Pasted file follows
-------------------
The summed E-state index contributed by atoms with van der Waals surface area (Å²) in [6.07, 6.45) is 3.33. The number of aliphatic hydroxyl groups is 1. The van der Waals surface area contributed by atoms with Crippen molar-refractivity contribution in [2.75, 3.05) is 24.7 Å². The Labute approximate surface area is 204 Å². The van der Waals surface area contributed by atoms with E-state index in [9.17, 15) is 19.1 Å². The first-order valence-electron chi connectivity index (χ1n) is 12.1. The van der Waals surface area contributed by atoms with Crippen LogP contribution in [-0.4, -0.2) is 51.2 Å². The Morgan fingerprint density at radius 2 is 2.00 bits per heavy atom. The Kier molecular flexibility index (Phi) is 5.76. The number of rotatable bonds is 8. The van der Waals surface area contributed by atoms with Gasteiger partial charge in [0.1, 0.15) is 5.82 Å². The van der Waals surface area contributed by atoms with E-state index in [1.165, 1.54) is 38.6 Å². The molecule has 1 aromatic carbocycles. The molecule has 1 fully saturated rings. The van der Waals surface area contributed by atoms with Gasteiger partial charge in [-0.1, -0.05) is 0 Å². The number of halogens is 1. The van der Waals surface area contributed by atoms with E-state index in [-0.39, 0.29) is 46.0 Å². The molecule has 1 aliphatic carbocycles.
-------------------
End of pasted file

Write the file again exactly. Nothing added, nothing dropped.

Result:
The summed E-state index contributed by atoms with van der Waals surface area (Å²) in [6.07, 6.45) is 3.33. The number of aliphatic hydroxyl groups is 1. The van der Waals surface area contributed by atoms with Crippen molar-refractivity contribution in [2.75, 3.05) is 24.7 Å². The Labute approximate surface area is 204 Å². The van der Waals surface area contributed by atoms with E-state index in [9.17, 15) is 19.1 Å². The first-order valence-electron chi connectivity index (χ1n) is 12.1. The van der Waals surface area contributed by atoms with Crippen LogP contribution in [-0.4, -0.2) is 51.2 Å². The Morgan fingerprint density at radius 2 is 2.00 bits per heavy atom. The Kier molecular flexibility index (Phi) is 5.76. The number of rotatable bonds is 8. The van der Waals surface area contributed by atoms with Gasteiger partial charge in [0.1, 0.15) is 5.82 Å². The van der Waals surface area contributed by atoms with E-state index in [1.165, 1.54) is 38.6 Å². The molecule has 1 aromatic carbocycles. The molecule has 1 fully saturated rings. The van der Waals surface area contributed by atoms with Gasteiger partial charge in [-0.1, -0.05) is 0 Å². The number of halogens is 1. The van der Waals surface area contributed by atoms with E-state index in [-0.39, 0.29) is 46.0 Å². The molecule has 1 aliphatic carbocycles.